2021: Where we stand

We survived 2020.

The pandemic is still with us, and Donald Trump is like a re-occurring nightmare that just won’t go away. President Biden is failing to be bold and inspirational, but we pretty much expected that. At least we’ve re-joined the Paris Accord and the country is addressing a few other bare essentials.

Bernie Sanders is on fire, as Senate budget chair, which we also expected… and I don’t know about you, but that is one of the few things that gives me hope for our country over the next few years.

And hey, what about that Perseverance landing on Mars?

Locally, progressive New Yorkers are fighting again to try to pass the New York Health Act, along with a whole package of bills being supported by the Invest in Our New York coalition. One of the major roadblocks to progress on both of those fronts is our own Governor. He is in some hot water right now, around a cover-up of nursing home deaths from the pandemic. As they say, “stay tuned.”

I like the sound of “Governor Jumaane Williams” myself.

Very locally, progressives in Tompkins County are preparing for local elections, with petitioning to get on the ballot weighing heavily on everyone’s mind. The governor *did* agree to reduce the number of signatures needed, but he also shortened the time we have to get them, without taking into account either winter storms or virus variants. TCP’s parent organization, NYPAN, is actively involved in a lawsuit against the Governor and the state, to stop in-person petitioning. “Safety over Signatures.”

TCP has joined forces with the Working Families Party, with many of our members helping to charter a WFP-Ithaca club. The club has held four intensive interview sessions and recommended many candidates. The first race, where we are actively involved, is a special election on March 23 to fill the legislative seat of Anna Kelles, a TCP founding member who recently won a seat in the NY Assembly. Our endorsed candidate to take Anna’s place is Veronica Pillar.

TCP continues to hold meetings, by zoom, and take actions, by email, and engage in discussion, via our list-serv. We welcome new members! Please join us.

August 2020: Where do progressives stand now?

Tompkins County Progressives formed in 2015 during the Presidential primary. Its founders were all enthusiastic supporters of the Independent Vermont Senator, Bernie Sanders. We taught ourselves how to run his local campaign effort and helped him gather 42% of the vote in New York State. No one expected him to do so well, including Bernie himself. He did not win, but he changed the entire political conversation. Ideas that were considered crazy up until very recently, became normal.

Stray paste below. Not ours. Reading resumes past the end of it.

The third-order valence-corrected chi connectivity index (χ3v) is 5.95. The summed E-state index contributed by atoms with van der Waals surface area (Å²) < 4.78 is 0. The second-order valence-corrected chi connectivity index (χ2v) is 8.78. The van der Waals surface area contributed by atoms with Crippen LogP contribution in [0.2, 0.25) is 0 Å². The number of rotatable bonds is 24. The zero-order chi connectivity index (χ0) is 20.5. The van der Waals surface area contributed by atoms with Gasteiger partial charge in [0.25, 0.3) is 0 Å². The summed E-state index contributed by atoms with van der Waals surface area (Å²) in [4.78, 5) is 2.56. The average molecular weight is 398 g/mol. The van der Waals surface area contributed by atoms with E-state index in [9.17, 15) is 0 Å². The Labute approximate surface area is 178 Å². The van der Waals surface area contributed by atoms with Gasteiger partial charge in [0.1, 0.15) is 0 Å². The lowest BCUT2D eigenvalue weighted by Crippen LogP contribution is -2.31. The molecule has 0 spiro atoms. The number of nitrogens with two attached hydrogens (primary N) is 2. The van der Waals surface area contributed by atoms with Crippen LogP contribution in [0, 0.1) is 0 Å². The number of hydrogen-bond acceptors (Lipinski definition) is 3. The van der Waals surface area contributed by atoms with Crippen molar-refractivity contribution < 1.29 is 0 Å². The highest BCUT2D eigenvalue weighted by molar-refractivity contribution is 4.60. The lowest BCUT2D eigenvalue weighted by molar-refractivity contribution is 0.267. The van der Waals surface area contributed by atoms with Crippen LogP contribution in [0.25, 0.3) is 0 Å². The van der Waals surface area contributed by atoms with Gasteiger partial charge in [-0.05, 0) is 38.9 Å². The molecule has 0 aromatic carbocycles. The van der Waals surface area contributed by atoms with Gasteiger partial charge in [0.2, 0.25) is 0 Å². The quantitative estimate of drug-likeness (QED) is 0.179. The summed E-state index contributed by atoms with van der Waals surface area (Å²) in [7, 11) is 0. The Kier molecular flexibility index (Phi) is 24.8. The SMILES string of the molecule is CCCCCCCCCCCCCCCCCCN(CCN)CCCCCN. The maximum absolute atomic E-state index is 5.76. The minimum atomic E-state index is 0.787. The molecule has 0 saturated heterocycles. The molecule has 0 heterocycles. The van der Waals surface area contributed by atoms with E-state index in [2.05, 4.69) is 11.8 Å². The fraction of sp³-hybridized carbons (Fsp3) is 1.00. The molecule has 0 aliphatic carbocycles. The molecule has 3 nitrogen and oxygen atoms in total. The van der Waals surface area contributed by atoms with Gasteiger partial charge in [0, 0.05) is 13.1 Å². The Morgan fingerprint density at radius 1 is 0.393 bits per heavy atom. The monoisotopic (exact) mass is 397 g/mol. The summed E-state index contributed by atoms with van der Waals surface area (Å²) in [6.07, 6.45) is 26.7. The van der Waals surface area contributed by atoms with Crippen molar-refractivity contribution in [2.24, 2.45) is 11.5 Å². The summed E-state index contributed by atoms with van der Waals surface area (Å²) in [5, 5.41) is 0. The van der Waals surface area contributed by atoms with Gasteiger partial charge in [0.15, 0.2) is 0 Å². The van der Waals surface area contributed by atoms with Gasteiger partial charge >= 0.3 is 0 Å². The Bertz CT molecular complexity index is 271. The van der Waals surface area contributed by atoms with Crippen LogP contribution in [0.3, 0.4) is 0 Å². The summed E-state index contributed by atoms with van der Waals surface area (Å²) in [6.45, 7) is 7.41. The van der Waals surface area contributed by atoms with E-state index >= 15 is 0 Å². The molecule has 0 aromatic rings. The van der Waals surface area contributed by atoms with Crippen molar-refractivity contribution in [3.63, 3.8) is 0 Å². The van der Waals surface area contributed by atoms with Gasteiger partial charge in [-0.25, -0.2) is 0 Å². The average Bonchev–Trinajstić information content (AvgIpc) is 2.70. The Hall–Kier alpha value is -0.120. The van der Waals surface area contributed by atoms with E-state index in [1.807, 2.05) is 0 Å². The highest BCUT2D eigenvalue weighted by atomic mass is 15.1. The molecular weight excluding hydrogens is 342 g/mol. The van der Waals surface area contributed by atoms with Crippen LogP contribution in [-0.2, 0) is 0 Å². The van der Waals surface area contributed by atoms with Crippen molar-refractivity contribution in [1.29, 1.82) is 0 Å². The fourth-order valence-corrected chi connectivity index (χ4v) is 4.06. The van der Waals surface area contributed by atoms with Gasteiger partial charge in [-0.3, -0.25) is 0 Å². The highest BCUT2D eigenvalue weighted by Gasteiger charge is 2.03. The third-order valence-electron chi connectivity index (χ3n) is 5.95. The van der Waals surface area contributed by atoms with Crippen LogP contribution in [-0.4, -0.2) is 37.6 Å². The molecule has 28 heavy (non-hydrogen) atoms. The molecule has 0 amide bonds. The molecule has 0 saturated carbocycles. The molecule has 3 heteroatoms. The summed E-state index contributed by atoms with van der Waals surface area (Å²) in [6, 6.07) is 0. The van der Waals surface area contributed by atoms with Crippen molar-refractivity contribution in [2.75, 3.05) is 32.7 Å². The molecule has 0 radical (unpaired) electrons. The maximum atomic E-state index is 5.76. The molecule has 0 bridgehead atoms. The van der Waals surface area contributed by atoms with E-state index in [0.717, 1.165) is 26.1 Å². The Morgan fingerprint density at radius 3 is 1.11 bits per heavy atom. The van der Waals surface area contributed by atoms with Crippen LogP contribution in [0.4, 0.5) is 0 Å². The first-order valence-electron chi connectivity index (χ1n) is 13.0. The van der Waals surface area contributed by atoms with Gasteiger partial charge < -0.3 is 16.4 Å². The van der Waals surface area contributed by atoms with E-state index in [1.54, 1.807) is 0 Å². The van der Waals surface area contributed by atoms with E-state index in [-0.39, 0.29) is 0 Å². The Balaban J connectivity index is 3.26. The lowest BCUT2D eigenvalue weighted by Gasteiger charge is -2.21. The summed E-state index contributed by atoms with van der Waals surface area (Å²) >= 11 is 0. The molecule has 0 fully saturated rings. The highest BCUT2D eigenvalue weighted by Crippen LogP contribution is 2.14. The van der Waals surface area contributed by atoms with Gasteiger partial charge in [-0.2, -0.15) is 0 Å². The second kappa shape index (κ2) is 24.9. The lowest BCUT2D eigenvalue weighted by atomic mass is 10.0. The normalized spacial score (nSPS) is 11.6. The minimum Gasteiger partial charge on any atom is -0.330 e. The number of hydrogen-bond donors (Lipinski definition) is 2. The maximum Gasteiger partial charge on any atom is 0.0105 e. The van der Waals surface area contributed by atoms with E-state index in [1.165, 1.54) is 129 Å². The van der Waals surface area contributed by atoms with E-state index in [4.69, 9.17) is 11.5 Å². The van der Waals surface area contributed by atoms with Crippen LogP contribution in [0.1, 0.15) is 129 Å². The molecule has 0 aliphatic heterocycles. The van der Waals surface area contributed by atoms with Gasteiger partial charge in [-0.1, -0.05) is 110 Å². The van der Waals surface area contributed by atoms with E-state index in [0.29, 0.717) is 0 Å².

Why shouldn’t everyone have healthcare? Why should we pay more for our inadequate system than every other nation pays for their systems, almost all of which product better outcomes than ours? Why isn’t public college free, like public high school? Why do CEOs earn so much more money that the rest of us? Why hasn’t the minimum wage gone up at all in decades? Why weren’t we paying attention to climate change?

Fast forward to 2019. Bernie decided to run again, and we were all seasoned campaigners and social media warriors. Bernie had so many small donors, across the whole country, that the New York times had to create two graphs to show national support: one with Bernie included (blue everywhere) and one without Bernie (so you could see where Pete and Amy and Liz and Joe had pockets of support). He raised more money than anyone, without taking any money from corporations or millionaires or super PACS. He won (in popular vote) the first three contests, and dominated the field by far among young people and Latinx voters. Progressives were ecstatic. A better world was possible!

And then, he lost one primary that everyone knew he would lose. Biden won it, even though he had come in 4th or 5th in the first 3 contests. It should not have ended Bernie’s campaign, but it did, because one loss in a southern red state was enough for the DNC and the media to run with their preferred narrative: Bernie’s toast! He’s not *really* that popular. No one *really* wants Medicare for All or a Green New Deal. They just want to go back to the good old days, like 2008, when everyone was happy. Or at least, all the people who mattered were happy.

So Bernie lost again, and he will never be our President, but the story doesn’t end there. Because even though Bernie did not win, progressives still dominated all across the country. AOC and Ilhan Omar and Rashida Talib won big wins over moderate primary challengers, and new progressives like Jamaal Bowman and Cori Bush knocked off additional entrenched Democrats. Charles Booker almost beat an establishment pick who spent roughly 50X as much money as he did. BLM took to the streets to demand justice and respect. COVID struck and proved to anyone with any sense that our healthcare system is a disaster, and that tweaks like “Medicare for All who want it” are ridiculous so long as healthcare is tied to employment.